Fishes are important as they indicate the ecological processes and the producer-consumer interactions. Fish can be used for ecological assessments at all levels of biological organization; assessment procedures are available at the levels of ecosystems, populations, individuals, organs and at the cellular and molecular levels (Harris, 1995). Fish can also be used as indicators over a temporal range varying from minutes to decades and spatially from a local scale measured in meters to entire river catchments (Karr, 1991) over thousand kilometers because fish species exhibit diverse morphological, ecological and behavioral adaptations to their natural habitats. Fishes are the integral components of stream and river systems and represent a visible measure of stream ecosystem structure and function. Fish assemblage structure and function are also associated with geographic variation and the understanding the pattern is crucial for effective assessment and monitoring of streams and rivers.
In the world about 22,000 species of fishes have been recorded, of which 3.32% belongs to cold freshwaters, 24.73% belongs to warm freshwater, 6.5% brackish water and 65.45% marine ecosystem (Calestousjuma, 2002). India is endowed with a vast expanse of open inland water in the form of rivers, canals, estuaries, natural and man-made lakes, ponds, backwater and mangrove wetlands. India has a vast potential for development of inland water fisheries. Due to increased demands for reliable supplies of electric power, irrigation and drinking water, the number of new reservoirs increasing dramatically in India.
The Western Ghats are one of the most important biodiversity areas in India. It has a good number of endemic flora and fauna including fish fauna (Jayaram, 1981; Talwar and Jhingran, 1991). In the total 930 species of fish recorded in lentic and lotic freshwaters of India, 168 species found in Western Ghats (Singh et al., 1993). In that, catfish posse’s considerable commercial importance due to the high consumer preference and they are suitable for both mono and polyculture system and has huge market demand (Jayaram, 1981).
During the recent years there is an increasing interest and activity has been shown to enhance aquaculture productivity on scientific basis in fish (Billard and Marcel, 1986; Kai-Wang and Dehadrai, 1992; Sinha and Srivastava, 1991; Hopper, 1995). Special attention has been paid to studies on biochemical, physiological, genetical, biotechnological aspects and also hormonal influence on gonadal development, sex differentiation, sex reversal and production of fertilizable gametes as well as development, growth and brood stock management in relation to egg and larval quality (Guraya, 2000). Knowledge on biology of fish breeding is extremely important for the development of fish culture. Maturity and spawning are important biological aspects to be studied in fishes as it is useful in its management (Anju and Anoop, 2003). Reproductive cycle and gametogenesis are important parameters in understanding the reproduction of native fish species and to the establishment of conservation programmes (Bazzoli and Godinho, 1991 & 2007). The economic value of any fish depends upon relationship between its length and weight. The ratio of length to the weight of fish is known to be a useful index to demonstrate the well being of the fish (Maceina and Murphy, 1988).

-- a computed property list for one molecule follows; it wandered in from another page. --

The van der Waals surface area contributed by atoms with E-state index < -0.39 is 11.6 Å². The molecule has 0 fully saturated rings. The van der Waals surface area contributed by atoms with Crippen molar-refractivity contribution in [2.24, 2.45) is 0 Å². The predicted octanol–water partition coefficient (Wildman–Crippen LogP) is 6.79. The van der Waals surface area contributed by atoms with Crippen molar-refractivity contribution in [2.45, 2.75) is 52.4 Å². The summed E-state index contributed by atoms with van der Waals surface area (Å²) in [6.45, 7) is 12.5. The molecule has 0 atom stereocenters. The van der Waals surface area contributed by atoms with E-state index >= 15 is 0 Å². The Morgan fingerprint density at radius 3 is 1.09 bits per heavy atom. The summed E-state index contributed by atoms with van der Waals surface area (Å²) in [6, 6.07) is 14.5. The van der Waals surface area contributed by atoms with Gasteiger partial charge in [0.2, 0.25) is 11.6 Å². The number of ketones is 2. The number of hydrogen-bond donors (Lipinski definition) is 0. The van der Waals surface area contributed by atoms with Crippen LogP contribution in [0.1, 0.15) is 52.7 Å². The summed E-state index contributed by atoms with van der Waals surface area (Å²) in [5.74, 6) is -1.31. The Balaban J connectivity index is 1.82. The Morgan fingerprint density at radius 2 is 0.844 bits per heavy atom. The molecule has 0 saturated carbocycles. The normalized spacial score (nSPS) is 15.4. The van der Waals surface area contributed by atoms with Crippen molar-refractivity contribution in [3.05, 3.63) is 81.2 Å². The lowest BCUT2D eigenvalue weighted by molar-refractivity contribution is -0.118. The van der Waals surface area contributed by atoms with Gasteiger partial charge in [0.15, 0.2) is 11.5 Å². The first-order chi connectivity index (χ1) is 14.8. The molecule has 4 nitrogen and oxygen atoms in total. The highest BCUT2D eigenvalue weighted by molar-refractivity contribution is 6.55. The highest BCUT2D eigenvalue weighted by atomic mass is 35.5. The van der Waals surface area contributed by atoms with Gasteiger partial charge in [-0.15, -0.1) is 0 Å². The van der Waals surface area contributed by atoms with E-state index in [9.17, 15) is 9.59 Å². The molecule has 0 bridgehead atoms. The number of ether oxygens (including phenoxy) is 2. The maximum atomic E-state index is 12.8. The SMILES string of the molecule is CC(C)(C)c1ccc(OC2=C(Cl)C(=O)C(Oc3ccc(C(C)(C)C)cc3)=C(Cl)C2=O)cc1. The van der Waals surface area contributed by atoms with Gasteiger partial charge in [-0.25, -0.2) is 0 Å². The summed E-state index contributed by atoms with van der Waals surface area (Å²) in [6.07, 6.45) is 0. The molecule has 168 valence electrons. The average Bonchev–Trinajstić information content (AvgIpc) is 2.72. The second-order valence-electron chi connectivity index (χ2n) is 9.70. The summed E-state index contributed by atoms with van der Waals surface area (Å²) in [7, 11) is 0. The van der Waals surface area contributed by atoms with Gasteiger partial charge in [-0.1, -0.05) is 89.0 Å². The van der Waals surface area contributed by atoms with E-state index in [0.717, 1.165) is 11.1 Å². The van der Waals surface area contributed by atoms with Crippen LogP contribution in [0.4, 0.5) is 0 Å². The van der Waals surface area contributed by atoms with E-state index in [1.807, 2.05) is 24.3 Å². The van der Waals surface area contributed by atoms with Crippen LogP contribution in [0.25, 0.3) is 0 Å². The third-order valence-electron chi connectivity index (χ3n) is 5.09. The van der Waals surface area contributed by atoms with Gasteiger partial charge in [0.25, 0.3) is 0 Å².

Mystus cavasius is widely distributed Siluroid fish found through out India and Burma (Day, 1878; Nath and Dey, 2000) in rivers, canals irrigation channels, beels, ditches, ponds and inundated fields. It belongs to the family Bagridae, order Siluriformes. Mystus cavasius is a commercially important fish having high protein content and good market value. This also forms an important fishery along Bhadra reservoir. The identity of South Asian riverine Bagrid catfishes usually referred to as Mystus cavasius (Hamilton, 1822). This genus comprises some species like Mystus seenghala, Mystus aramatus, Mystus pelusius, Mystus tengra, Mystus montanus, Mystus falcarius and Mystus gulio etc. These species differ from each other in dorsal fin, shape of predorsal profile, coloration and number of rakers on the first gill arch. Barring some works on this freshwater fish viz., on the feeding habits in relation to the size of the gut (Das and Moitra, 1956), the spawning frequency (Qasim and Qayyum, 1961), studies on the biology (Bhatt, 1971), histochemical activity of HSDH steroid activity in ovary (Saidapur and Nadkarni, 1976), reproductive biology from Guntur (Sharma et al., 1996), inter-specific hybridization (Arockiaraj et al., 2005) and identity of Mystus cavasius from Myanmar (Prosanta Chakrabarty and Heok Hee, 2005).
Histology is the science of producing stained sections of preserved tissue on glass slides that can be examined under a microscope. Microbes and parasites, as well as pathological processes and abnormalities can be detected in these preserved tissues. No other studies have been made on physiological, enzyme activity viz., HSDH activity and histology of this fish. Particularly on this Bhadra reservoir area, the culture practice of this fish is not reported due to lack of proper knowledge and guidelines about its enzyme activity and histology. Hence, the hitherto above study of male fish Mystus cavasius was undertaken keeping in view the above background.